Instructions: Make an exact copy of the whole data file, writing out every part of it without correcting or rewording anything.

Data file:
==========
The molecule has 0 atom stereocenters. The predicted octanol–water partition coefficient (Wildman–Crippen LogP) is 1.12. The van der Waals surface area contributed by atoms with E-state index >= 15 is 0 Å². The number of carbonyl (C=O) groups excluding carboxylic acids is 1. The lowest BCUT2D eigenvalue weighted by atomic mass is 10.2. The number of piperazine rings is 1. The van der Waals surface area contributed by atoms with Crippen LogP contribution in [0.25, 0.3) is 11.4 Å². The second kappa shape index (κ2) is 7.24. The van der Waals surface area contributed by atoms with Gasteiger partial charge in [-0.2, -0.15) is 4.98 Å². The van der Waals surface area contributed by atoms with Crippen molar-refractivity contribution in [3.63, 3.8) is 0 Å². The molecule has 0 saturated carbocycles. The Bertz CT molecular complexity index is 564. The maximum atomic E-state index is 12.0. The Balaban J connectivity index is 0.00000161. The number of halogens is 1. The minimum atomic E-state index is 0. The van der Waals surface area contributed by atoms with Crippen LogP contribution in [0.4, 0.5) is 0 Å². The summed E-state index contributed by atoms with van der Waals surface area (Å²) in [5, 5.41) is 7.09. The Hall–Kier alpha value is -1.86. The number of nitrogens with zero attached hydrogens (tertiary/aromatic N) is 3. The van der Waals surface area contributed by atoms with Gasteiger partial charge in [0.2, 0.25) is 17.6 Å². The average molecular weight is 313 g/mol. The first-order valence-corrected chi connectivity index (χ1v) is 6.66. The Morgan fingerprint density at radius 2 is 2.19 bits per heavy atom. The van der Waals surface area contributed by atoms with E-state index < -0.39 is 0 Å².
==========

The molecule has 0 atom stereocenters. The predicted octanol–water partition coefficient (Wildman–Crippen LogP) is 1.12. The van der Waals surface area contributed by atoms with E-state index >= 15 is 0 Å². The number of carbonyl (C=O) groups excluding carboxylic acids is 1. The lowest BCUT2D eigenvalue weighted by atomic mass is 10.2. The number of piperazine rings is 1. The van der Waals surface area contributed by atoms with Crippen LogP contribution in [0.25, 0.3) is 11.4 Å². The second kappa shape index (κ2) is 7.24. The van der Waals surface area contributed by atoms with Gasteiger partial charge in [-0.2, -0.15) is 4.98 Å². The van der Waals surface area contributed by atoms with Crippen molar-refractivity contribution in [3.63, 3.8) is 0 Å². The molecule has 0 saturated carbocycles. The Bertz CT molecular complexity index is 564. The maximum atomic E-state index is 12.0. The Balaban J connectivity index is 0.00000161. The number of halogens is 1. The minimum atomic E-state index is 0. The van der Waals surface area contributed by atoms with Crippen LogP contribution in [0.4, 0.5) is 0 Å². The summed E-state index contributed by atoms with van der Waals surface area (Å²) in [5, 5.41) is 7.09. The Hall–Kier alpha value is -1.86. The number of nitrogens with zero attached hydrogens (tertiary/aromatic N) is 3. The van der Waals surface area contributed by atoms with Gasteiger partial charge in [0.2, 0.25) is 17.6 Å². The average molecular weight is 313 g/mol. The first-order valence-corrected chi connectivity index (χ1v) is 6.66. The Morgan fingerprint density at radius 2 is 2.19 bits per heavy atom. The van der Waals surface area contributed by atoms with E-state index < -0.39 is 0 Å².